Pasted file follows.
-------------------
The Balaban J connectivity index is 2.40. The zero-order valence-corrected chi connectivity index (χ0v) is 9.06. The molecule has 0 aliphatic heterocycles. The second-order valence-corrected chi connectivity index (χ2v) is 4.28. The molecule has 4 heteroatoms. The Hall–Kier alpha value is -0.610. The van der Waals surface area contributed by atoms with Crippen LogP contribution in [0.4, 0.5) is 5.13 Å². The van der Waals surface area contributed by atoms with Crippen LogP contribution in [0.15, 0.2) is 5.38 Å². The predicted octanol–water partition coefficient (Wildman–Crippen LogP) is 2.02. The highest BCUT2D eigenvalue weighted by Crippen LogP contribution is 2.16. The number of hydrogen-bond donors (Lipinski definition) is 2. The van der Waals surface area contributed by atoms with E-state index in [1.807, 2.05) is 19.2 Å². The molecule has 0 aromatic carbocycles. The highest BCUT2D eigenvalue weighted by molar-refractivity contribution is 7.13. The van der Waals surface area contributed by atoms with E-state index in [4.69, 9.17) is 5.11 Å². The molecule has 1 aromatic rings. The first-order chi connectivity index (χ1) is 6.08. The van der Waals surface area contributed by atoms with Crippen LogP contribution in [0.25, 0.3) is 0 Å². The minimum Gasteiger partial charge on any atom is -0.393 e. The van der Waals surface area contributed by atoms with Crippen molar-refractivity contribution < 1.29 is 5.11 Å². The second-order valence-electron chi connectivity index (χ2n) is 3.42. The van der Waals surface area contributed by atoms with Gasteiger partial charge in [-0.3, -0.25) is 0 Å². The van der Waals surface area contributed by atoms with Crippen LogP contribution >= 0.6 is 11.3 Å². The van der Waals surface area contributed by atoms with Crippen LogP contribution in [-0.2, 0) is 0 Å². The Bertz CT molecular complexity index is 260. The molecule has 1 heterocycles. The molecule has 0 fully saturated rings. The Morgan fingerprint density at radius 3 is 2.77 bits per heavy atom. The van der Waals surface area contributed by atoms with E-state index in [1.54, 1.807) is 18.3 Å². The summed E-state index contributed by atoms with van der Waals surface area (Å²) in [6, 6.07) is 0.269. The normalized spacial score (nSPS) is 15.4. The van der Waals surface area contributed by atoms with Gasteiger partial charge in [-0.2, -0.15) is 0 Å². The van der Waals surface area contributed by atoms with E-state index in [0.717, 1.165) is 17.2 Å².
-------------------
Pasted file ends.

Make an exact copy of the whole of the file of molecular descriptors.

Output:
The Balaban J connectivity index is 2.40. The zero-order valence-corrected chi connectivity index (χ0v) is 9.06. The molecule has 0 aliphatic heterocycles. The second-order valence-corrected chi connectivity index (χ2v) is 4.28. The molecule has 4 heteroatoms. The Hall–Kier alpha value is -0.610. The van der Waals surface area contributed by atoms with Crippen LogP contribution in [0.4, 0.5) is 5.13 Å². The van der Waals surface area contributed by atoms with Crippen LogP contribution in [0.15, 0.2) is 5.38 Å². The predicted octanol–water partition coefficient (Wildman–Crippen LogP) is 2.02. The highest BCUT2D eigenvalue weighted by Crippen LogP contribution is 2.16. The number of hydrogen-bond donors (Lipinski definition) is 2. The van der Waals surface area contributed by atoms with E-state index in [1.807, 2.05) is 19.2 Å². The molecule has 0 aromatic carbocycles. The highest BCUT2D eigenvalue weighted by molar-refractivity contribution is 7.13. The van der Waals surface area contributed by atoms with E-state index in [4.69, 9.17) is 5.11 Å². The molecule has 1 aromatic rings. The first-order chi connectivity index (χ1) is 6.08. The van der Waals surface area contributed by atoms with Crippen LogP contribution in [0.25, 0.3) is 0 Å². The minimum Gasteiger partial charge on any atom is -0.393 e. The van der Waals surface area contributed by atoms with Crippen molar-refractivity contribution < 1.29 is 5.11 Å². The second-order valence-electron chi connectivity index (χ2n) is 3.42. The van der Waals surface area contributed by atoms with Gasteiger partial charge in [-0.3, -0.25) is 0 Å². The van der Waals surface area contributed by atoms with Crippen LogP contribution >= 0.6 is 11.3 Å². The van der Waals surface area contributed by atoms with Crippen LogP contribution in [-0.2, 0) is 0 Å². The Bertz CT molecular complexity index is 260. The molecule has 1 heterocycles. The molecule has 0 fully saturated rings. The Morgan fingerprint density at radius 3 is 2.77 bits per heavy atom. The van der Waals surface area contributed by atoms with E-state index in [1.54, 1.807) is 18.3 Å². The summed E-state index contributed by atoms with van der Waals surface area (Å²) in [6, 6.07) is 0.269. The normalized spacial score (nSPS) is 15.4. The van der Waals surface area contributed by atoms with Gasteiger partial charge in [-0.2, -0.15) is 0 Å². The van der Waals surface area contributed by atoms with E-state index in [0.717, 1.165) is 17.2 Å².